When asked why Friday, August 12 would be his last game, he cited “logistics” as the reason. It is incredibly moving to hear him say he wanted to play one last game at home in front of his mom, but what an awkward time. That particular game opens a home stand and is the first game of a series against the Tampa Bay Rays – but that Saturday is the 1996 World Series reunion and Sunday is the Mariano Rivera plaque dedication.
Forgive me for being cynical, but it is only good business sense to add a promo to Friday’s game too and really try to sell tickets for a weekend series. Of course, that series is against a last place team – one who recently SWEPT the Yankees, which is probably what forced the Yankees to finally sell at the trade deadline. (But I’ll come back to that in a bit.)
Rodriguez is also asked how it felt to not be in the lineup day after day. He says it’s “not fun,” and calls it “painful,” “embarrassing,” and “awkward.” Anyone can clearly see the desire to play and contribute to the team is still there, even if the opportunities to do so aren’t.
The hardest question for Rodriguez, by far, is when he’s asked how he should be remembered – but in my opinion, it’s also the best answer he gives, and maybe the most genuine. He pauses, stares ahead, and says it’s not for him to say, but says he hopes to be remembered as someone who was “madly in love with the game of baseball” and someone who “tripped and fell a lot, but kept getting back up.” Later in the press conference, he refers to himself as a “guy like me who’s been to hell and back, and made all the mistakes in the book.”
If there is anyone in the world who still thinks this guy doesn’t regret the things he’s done, do yourself a favor and watch this press conference.
After Friday’s game, Alex Rodriguez will no longer play for the New York Yankees. Instead, he’ll be that highly paid special advisor – even though his duties don’t officially start until next spring training. He’ll go back home to Miami, far away from New York, and wait. Saturday morning, there will be a new player and a new jersey in the Yankees clubhouse, and I will forever remember him as “the guy who took Alex’s roster spot” regardless of who he is, or what kind of career lies ahead of him.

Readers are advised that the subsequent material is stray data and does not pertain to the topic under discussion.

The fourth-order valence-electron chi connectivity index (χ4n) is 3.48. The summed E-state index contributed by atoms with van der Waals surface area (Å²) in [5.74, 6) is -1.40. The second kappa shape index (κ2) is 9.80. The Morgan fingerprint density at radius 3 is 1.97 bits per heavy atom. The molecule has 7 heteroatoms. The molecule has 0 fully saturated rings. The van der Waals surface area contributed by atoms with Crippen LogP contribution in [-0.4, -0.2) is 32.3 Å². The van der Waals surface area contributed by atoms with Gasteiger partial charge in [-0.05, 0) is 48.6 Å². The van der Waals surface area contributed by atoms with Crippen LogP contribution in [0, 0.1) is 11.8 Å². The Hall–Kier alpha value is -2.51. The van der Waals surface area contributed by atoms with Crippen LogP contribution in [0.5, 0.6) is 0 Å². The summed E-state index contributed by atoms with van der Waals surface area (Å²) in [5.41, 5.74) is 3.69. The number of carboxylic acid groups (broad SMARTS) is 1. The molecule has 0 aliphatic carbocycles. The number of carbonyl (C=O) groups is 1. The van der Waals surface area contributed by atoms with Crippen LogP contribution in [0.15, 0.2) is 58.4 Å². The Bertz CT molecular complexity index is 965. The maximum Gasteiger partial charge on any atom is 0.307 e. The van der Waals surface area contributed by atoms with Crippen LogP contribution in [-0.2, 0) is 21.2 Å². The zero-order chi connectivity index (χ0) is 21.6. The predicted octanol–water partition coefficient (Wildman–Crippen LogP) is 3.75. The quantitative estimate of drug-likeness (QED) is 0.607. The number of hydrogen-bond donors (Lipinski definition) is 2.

There are less than two months of the 2016 MLB season, and the Yankees are currently 7.0 games back in the AL East, 4.5 games back in the Wild Card. This isn’t the season the Yankees, or anyone else, planned on it being. The bullpen was supposed to be the strength of the team, but Bryan Mitchell suffered an early and unfortunate injury, Aroldis Chapman was traded to Chicago, and Andrew Miller was traded to Cleveland. Greg Bird was injured before spring training even started – and then several first basemen followed right along with him. Mark Teixeira and his anemic batting average are struggling through his final days as a profession baseball player (because he’s retiring, he’s not being released). The only offensive power the Yankees had, Carlos Beltran, was traded to Texas. Aaron Hicks is somehow a worse hitter than Stephen Drew, but yet he’s seeing regular playing time.
This isn’t a team that’s going far this year – but that’s okay. Things didn’t work out as planned, the Yankees sold what assets they had, and the future looks brighter than ever. I completely get that, even if I hate to see some of these players go. Baseball is a business…but there’s an emotional side too.
As already mentioned, Mark Teixeira is finishing out the season. He’s struggling to do so, but he’s out there giving it all he has before the end of the season. Derek Jeter was able to retire on his own terms. So were Mariano Rivera and Andy Pettitte. Those seasons weren’t what they hoped for either, but they gave it their all until the bitter end.
Why can’t Alex Rodriguez do the same? Even if the Yankees still forced him to leave the game, the end of a season is a lot more logical than a random Friday night in August. That would leave no awkward gap of watching regular season games from home, while the team you just left is still pretending they have a chance.
I was optimistic about this team as long as I possibly could be. But when Chapman, Miller, and Beltran were traded, the Yankees were waving the white flag – whether anyone in the front office admits it or not. I would love nothing more than to see the Yankees in the playoffs, but they would have to play nearly perfect baseball for the rest of this season, and I just don’t see that happening with this roster.
And if that’s the case, what harm is there in letting Rodriguez play a few more games for the Yankees? At this point, I don’t even care if he hits 700 homeruns or hits 7,000 homeruns – there is no financial bonus for either, but at least it gives him a chance to give it everything he’s got. Instead, he has a press conference on a Sunday, two opportunities to play on Thursday and Friday, and he’s done forever. He doesn’t even stick around to jump into the advisor role. I guess the young players like Starlin Castro who are here now don’t need any guidance until next year.
Thanks for your twelve years of service to the New York Yankees, you’ve got five days to wrap up here, but you’re only going to play two of those days.
I still think it’s a bunch of bullshit.
I did not even listen to Brian Cashman and Joe Girardi’s portions of the press conference. I know what Girardi said has already proven to be bullshit, and I just don’t have the stomach to listen to either one of them give their excuses right now.